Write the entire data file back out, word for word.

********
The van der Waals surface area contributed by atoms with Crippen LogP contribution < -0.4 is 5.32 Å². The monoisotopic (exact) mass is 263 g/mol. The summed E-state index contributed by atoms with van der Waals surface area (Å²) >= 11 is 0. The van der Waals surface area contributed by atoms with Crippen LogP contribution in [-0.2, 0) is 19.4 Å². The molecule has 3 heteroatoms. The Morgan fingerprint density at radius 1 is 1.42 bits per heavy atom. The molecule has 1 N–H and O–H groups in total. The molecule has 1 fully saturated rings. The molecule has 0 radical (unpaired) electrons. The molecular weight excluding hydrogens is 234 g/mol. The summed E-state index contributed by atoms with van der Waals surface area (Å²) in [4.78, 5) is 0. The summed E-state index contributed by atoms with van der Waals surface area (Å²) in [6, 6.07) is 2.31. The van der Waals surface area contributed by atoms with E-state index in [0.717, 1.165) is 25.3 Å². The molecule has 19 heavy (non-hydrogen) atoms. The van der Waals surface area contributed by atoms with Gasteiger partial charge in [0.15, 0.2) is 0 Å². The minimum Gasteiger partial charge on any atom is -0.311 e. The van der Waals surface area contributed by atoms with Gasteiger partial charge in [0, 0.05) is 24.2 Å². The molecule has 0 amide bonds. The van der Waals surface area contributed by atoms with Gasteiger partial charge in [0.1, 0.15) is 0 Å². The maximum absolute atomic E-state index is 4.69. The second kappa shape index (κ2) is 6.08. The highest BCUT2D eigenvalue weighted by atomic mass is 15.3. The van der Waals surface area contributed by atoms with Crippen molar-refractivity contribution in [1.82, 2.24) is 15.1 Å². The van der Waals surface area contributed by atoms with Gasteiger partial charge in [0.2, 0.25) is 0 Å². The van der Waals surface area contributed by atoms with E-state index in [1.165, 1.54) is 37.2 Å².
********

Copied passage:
The van der Waals surface area contributed by atoms with Crippen LogP contribution < -0.4 is 5.32 Å². The monoisotopic (exact) mass is 263 g/mol. The summed E-state index contributed by atoms with van der Waals surface area (Å²) >= 11 is 0. The van der Waals surface area contributed by atoms with Crippen LogP contribution in [-0.2, 0) is 19.4 Å². The molecule has 3 heteroatoms. The Morgan fingerprint density at radius 1 is 1.42 bits per heavy atom. The molecule has 1 N–H and O–H groups in total. The molecule has 1 fully saturated rings. The molecule has 0 radical (unpaired) electrons. The molecular weight excluding hydrogens is 234 g/mol. The summed E-state index contributed by atoms with van der Waals surface area (Å²) in [4.78, 5) is 0. The summed E-state index contributed by atoms with van der Waals surface area (Å²) in [6, 6.07) is 2.31. The van der Waals surface area contributed by atoms with E-state index in [0.717, 1.165) is 25.3 Å². The molecule has 19 heavy (non-hydrogen) atoms. The van der Waals surface area contributed by atoms with Gasteiger partial charge in [0.15, 0.2) is 0 Å². The minimum Gasteiger partial charge on any atom is -0.311 e. The van der Waals surface area contributed by atoms with Gasteiger partial charge in [0, 0.05) is 24.2 Å². The molecule has 0 amide bonds. The van der Waals surface area contributed by atoms with Gasteiger partial charge in [0.1, 0.15) is 0 Å². The maximum absolute atomic E-state index is 4.69. The second kappa shape index (κ2) is 6.08. The highest BCUT2D eigenvalue weighted by atomic mass is 15.3. The van der Waals surface area contributed by atoms with Crippen molar-refractivity contribution in [1.82, 2.24) is 15.1 Å². The van der Waals surface area contributed by atoms with Gasteiger partial charge in [0.2, 0.25) is 0 Å². The van der Waals surface area contributed by atoms with E-state index in [1.165, 1.54) is 37.2 Å².